Christ Church stands near Southgate Green. This was built on the site of Weld Chapel,  which was built in 1615 and demolished in 1863. The clock on the church was placed there to celebrate Queen Victoria's diamond jubilee. The church contains London's largest collection of pre-raphaelite stained glass by Morris, Marshall Faulkner & Co (later Morris & Co).  The parish church of St Andrew is on Chase Side. Emmanuel Evangelical Church meets in Ashmole School.  Southgate Methodist Church is on The Bourne, near Southgate Underground station. It was built in 1929, replacing a building on Chase Side. It is an active community hub.
The Southgate Masonic Centre is home to 160 Lodges of which 15 are from Middlesex, along with 5 Chapters. The Centre, a converted church hall, was opened in 1968. The Middlesex Lodges that joined had been meeting in pubs and similar venues and welcomed the opportunity to have their own Centre.
Oak Hill College is a theological college located on Chase Side. It trains both Anglican and Independent students for Church ministry in the UK and overseas.
Southgate Mosque is located at Southgate House, Southgate High Street.
Because of the age of the former village and its position in a ring of villages one day's travel by coach from London, Southgate had many pubs: within the village centre there were six local licensed premises. 
Many were located on Chase Side but some, such as The Bell, The Crown and the Chase Gate Tavern, were demolished as part of 20th Century redevelopment and others have closed more recently; The Waggon (formerly Waggon and Horses) became an Anatolian restaurant in 2013. The Rising Sun was the terminus for a local horsebus service to Colney Hatch (and there to Kings Cross) before the arrival of the railways, whereupon the service switched to the new station in Palmers Green.  It was rebuilt in 1932, and substantially renovated in 2008, changing its name to The Sun and later The Maze Inn but was subsequently closed in 2016 and demolished in 2019.  The Crown is commemorated in the name of The New Crown on Chase Side.  The Hart (formerly The White Hart) is the last long-standing pub in the immediate area, located on the adjoining Chase Road, near Southgate Circus roundabout.
Other notable local pubs are Ye Olde Cherry Tree which overlooks Southgate Green, and The Woodman on Bourne Hill. Former public house The Woolpack on the nearby High Street is now a restaurant.
The local newspapers are, as of 2018:
Palmers Green is a suburban area and electoral ward in North London, England, within the London Borough of Enfield. It is located within the N13 postcode district, around 8 miles (13 km) north of Charing Cross. It is home to the largest population of Greek Cypriots outside Cyprus and is often nicknamed "Little Cyprus" or "Palmers Greek".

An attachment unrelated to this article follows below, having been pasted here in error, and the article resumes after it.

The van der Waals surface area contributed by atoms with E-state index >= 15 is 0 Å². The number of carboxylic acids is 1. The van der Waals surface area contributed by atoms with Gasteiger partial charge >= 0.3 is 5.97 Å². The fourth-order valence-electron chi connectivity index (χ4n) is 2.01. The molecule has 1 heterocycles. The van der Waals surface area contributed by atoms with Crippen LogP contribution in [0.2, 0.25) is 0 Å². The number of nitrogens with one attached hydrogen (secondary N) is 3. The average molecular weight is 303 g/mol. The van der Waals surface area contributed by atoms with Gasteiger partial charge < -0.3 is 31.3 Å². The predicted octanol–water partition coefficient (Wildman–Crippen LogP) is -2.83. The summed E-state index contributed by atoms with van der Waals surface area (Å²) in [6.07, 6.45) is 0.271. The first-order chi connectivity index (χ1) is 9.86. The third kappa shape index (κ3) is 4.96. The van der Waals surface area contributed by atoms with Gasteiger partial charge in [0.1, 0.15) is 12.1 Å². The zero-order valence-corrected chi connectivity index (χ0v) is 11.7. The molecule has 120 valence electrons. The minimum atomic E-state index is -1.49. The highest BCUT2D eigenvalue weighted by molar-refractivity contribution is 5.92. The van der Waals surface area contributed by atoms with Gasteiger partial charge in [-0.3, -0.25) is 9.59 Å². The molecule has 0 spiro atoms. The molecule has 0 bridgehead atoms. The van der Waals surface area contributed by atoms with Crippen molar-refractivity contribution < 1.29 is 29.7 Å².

The London Borough of Enfield is a London borough in North London. It borders the London boroughs of Barnet to the west, Haringey to the south, and Waltham Forest to the southeast. To the north are the districts of Hertsmere, Welwyn Hatfield and Broxbourne, and to the east is Epping Forest District in Essex. The local authority is Enfield London Borough Council. Enfield's population is estimated to be 333,794; the main towns in the borough are Edmonton, Enfield, Southgate and Palmers Green. Enfield is the northernmost London borough.
Winchmore Hill is a suburb and electoral ward in the Borough of Enfield, North London, in the N21 postal district. With the Winchmore Hill conservation area as a focal point, the district is bounded on the east by Green Lanes, Barrowell Green, Firs Lane and Fords Grove, and on the north-west by Grovelands Park; in the south it extends to part of Aldermans Hill, and in the north to Vicars Moor Lane and Houndsden Road. Winchmore Hill is 8.9 miles (14.3 km) north north-east of Charing Cross.
East Barnet is an area of north London within the London Borough of Barnet bordered by New Barnet, Cockfosters and Southgate. It is a largely residential suburb whose central area contains shops, public houses, restaurants and services, and the parish church of St Mary the Virgin. East Barnet is close to the M25 and the A1 and M1.
Enfield Southgate is a constituency in the House of Commons of the UK Parliament. It was created in 1950 as Southgate, and has been represented since 2017 by Bambos Charalambous, a member of the Labour Party.